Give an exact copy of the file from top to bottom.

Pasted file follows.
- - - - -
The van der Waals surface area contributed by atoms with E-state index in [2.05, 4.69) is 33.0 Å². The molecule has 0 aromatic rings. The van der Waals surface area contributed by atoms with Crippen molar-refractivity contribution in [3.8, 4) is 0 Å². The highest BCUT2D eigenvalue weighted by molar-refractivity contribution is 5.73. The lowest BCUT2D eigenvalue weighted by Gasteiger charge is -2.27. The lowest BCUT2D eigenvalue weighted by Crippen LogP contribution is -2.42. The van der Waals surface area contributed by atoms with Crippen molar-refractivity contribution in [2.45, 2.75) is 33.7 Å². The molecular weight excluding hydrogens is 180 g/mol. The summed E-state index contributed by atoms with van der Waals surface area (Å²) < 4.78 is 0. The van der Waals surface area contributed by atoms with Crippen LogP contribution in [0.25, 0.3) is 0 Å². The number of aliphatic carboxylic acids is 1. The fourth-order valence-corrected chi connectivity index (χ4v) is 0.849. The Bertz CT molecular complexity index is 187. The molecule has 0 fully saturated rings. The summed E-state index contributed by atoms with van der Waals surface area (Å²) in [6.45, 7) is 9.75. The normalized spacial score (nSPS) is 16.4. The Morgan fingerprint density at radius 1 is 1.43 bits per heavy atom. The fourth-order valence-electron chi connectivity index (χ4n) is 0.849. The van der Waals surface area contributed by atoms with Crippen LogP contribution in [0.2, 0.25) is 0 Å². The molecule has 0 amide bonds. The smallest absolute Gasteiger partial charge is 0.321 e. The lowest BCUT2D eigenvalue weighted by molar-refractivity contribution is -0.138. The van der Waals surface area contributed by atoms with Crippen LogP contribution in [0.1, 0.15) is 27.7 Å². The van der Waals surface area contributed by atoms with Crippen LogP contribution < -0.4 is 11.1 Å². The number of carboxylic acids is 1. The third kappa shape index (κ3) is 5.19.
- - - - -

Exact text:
The van der Waals surface area contributed by atoms with E-state index in [2.05, 4.69) is 33.0 Å². The molecule has 0 aromatic rings. The van der Waals surface area contributed by atoms with Crippen molar-refractivity contribution in [3.8, 4) is 0 Å². The highest BCUT2D eigenvalue weighted by molar-refractivity contribution is 5.73. The lowest BCUT2D eigenvalue weighted by Gasteiger charge is -2.27. The lowest BCUT2D eigenvalue weighted by Crippen LogP contribution is -2.42. The van der Waals surface area contributed by atoms with Crippen molar-refractivity contribution in [2.45, 2.75) is 33.7 Å². The molecular weight excluding hydrogens is 180 g/mol. The summed E-state index contributed by atoms with van der Waals surface area (Å²) < 4.78 is 0. The van der Waals surface area contributed by atoms with Crippen LogP contribution in [0.25, 0.3) is 0 Å². The number of aliphatic carboxylic acids is 1. The fourth-order valence-corrected chi connectivity index (χ4v) is 0.849. The Bertz CT molecular complexity index is 187. The molecule has 0 fully saturated rings. The summed E-state index contributed by atoms with van der Waals surface area (Å²) in [6.45, 7) is 9.75. The normalized spacial score (nSPS) is 16.4. The Morgan fingerprint density at radius 1 is 1.43 bits per heavy atom. The fourth-order valence-electron chi connectivity index (χ4n) is 0.849. The van der Waals surface area contributed by atoms with Crippen LogP contribution in [0.2, 0.25) is 0 Å². The molecule has 0 amide bonds. The smallest absolute Gasteiger partial charge is 0.321 e. The lowest BCUT2D eigenvalue weighted by molar-refractivity contribution is -0.138. The van der Waals surface area contributed by atoms with Crippen LogP contribution in [0.1, 0.15) is 27.7 Å². The van der Waals surface area contributed by atoms with Crippen LogP contribution < -0.4 is 11.1 Å². The number of carboxylic acids is 1. The third kappa shape index (κ3) is 5.19.